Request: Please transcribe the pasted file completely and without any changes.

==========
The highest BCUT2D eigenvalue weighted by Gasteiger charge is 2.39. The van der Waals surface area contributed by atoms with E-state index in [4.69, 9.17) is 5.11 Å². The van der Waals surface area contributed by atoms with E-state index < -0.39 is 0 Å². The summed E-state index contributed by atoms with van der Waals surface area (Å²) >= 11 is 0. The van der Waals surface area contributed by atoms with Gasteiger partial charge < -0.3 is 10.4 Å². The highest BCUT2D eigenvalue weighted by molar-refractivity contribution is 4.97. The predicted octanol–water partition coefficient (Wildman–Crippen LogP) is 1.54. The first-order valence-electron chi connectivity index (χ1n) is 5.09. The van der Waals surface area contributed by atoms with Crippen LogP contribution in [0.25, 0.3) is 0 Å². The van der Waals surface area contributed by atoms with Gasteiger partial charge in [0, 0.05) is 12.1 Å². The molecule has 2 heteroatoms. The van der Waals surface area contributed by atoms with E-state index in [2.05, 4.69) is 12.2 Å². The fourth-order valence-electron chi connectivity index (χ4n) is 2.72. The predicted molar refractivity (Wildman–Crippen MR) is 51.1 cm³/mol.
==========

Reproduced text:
The highest BCUT2D eigenvalue weighted by Gasteiger charge is 2.39. The van der Waals surface area contributed by atoms with E-state index in [4.69, 9.17) is 5.11 Å². The van der Waals surface area contributed by atoms with E-state index < -0.39 is 0 Å². The summed E-state index contributed by atoms with van der Waals surface area (Å²) >= 11 is 0. The van der Waals surface area contributed by atoms with Gasteiger partial charge < -0.3 is 10.4 Å². The highest BCUT2D eigenvalue weighted by molar-refractivity contribution is 4.97. The predicted octanol–water partition coefficient (Wildman–Crippen LogP) is 1.54. The first-order valence-electron chi connectivity index (χ1n) is 5.09. The van der Waals surface area contributed by atoms with Crippen LogP contribution in [0.25, 0.3) is 0 Å². The van der Waals surface area contributed by atoms with Gasteiger partial charge in [0, 0.05) is 12.1 Å². The molecule has 2 heteroatoms. The van der Waals surface area contributed by atoms with E-state index in [2.05, 4.69) is 12.2 Å². The fourth-order valence-electron chi connectivity index (χ4n) is 2.72. The predicted molar refractivity (Wildman–Crippen MR) is 51.1 cm³/mol.